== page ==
No escaping smog until long-term measures initiated, say experts

national January 28, 2019 01:00

By Pratch Rujivanarom
The Nation

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The smog is here to stay, unless the government puts people’s well-being ahead of economic development and pursues long-term strict pollution control measures, academics warned.



Environmental experts said though it was too late now for the authorities to prevent health impacts from the severe current seasonal smog and people have to take care of themselves, all related official agencies needed to get serious about tackling the air pollution problem. They called for a road map to create a Pollutant Release and Transfer Register (PRTR) and study the pollution-carrying capacity of each area, to prevent the recurrence of smog in the future.

Tanapon Phenrat, an environmental researcher at the Faculty of Engineering Naresuan University, said if we want to end the hazardous smog problem for good, every stakeholder, especially the official agencies, must face up to the truth that the serious air pollution problem from very fine dust particulate matter – PM2.5 – has been a threat to the public’s health for a long time. And no one has an idea on the source of these harmful PM2.5.

“Even though we can guess the primary sources of air pollution, and many experts have come out with scientific speculations on the possible sources of smog, we have to admit that there is no academic research at all that clearly determines the components of Bangkok’s smog or the extent of each source’s pollution emission amount to the overall pollution in the air,” Tanapon said.

He pointed out that as we aim to sustainably solve the air pollution problem, the authorities needed to implement long-term measures to determine the sources of pollution, monitor the emission at each source, and control the pollution emission at the source.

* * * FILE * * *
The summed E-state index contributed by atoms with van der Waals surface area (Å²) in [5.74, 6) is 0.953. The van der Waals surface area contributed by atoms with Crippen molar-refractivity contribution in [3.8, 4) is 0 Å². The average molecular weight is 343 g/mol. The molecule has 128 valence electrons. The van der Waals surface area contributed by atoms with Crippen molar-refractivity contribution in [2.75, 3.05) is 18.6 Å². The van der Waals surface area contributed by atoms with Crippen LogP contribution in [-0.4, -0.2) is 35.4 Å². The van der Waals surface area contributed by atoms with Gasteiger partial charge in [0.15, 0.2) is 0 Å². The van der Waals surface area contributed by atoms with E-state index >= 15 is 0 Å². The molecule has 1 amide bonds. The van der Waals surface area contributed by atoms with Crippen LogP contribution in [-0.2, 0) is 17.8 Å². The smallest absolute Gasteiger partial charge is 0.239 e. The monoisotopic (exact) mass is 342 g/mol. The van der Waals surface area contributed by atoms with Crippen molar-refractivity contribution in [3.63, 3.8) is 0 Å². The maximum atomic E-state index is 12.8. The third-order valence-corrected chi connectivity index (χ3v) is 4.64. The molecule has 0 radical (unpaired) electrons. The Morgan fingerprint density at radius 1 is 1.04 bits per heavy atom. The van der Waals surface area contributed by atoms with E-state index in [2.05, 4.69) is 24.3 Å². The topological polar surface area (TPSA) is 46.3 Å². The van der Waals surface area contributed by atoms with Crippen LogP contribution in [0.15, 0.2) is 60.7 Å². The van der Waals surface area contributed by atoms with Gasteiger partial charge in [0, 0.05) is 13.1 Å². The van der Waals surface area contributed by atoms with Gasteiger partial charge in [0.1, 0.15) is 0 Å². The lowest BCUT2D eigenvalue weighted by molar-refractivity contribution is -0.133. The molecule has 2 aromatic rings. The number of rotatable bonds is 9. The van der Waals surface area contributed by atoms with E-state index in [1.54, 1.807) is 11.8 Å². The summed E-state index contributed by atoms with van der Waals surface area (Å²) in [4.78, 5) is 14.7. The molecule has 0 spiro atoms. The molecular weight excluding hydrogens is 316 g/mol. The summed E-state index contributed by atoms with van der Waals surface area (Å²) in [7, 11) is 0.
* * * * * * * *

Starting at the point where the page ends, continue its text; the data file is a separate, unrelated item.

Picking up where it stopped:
“Therefore, all related agencies need to work together to set up a PRTR system to let all stakeholders see a big picture of the real-time situation of pollution generation and emission,” he stressed.

“This will make it easier for the pollution control agencies to set out the strategy and enforce legal actions against the major polluters to mitigate air pollution before people get sick.” 

He also suggested that the authorities should study the carrying capacity of each locality to determine the ability of the area to cope with pollution. The Environmental Impact Assessment consideration process should be reformed to include an examination of the overall environmental impact from every project in the area, not just judging within that specific project. This can prevent pollution problems caused by poor planning.

Tanapon saidnsisted that even though his suggestions required many tough measures such as obligating all industries to install PM2.5 measuring devices at every factory chimney, enforcing stricter car fuel standard, or upgrading the safe limit for the pollution emission to international standard, this would be the wiser choice for the country in the long run.

“As of now we are equipped with all necessary technologies and legal approaches to implement my suggestions in reality,” he said.

“But as executing tough environmental protection measures can slow down investment and economic growth, the government must put the environment and people’s well-being first. In the long term, the country can get much more economic benefit from ensuring a healthy society than only prioritising economic development.”

Another leading environmental health expert, Sonthi Kotchawat, said that though air pollution was not new for Bangkok, the authorities had failed to mitigate the problem while public awareness on this issue had overwhelmingly increased. Sonthi said the authorities had no choice but to reform their strategy to fight air pollution.

“This year, the people will have to take care of themselves until the end of the smog season, but if the government fails to cope with smog again next year, the people will not just pick up their facemasks and carry on,” Sonthi said.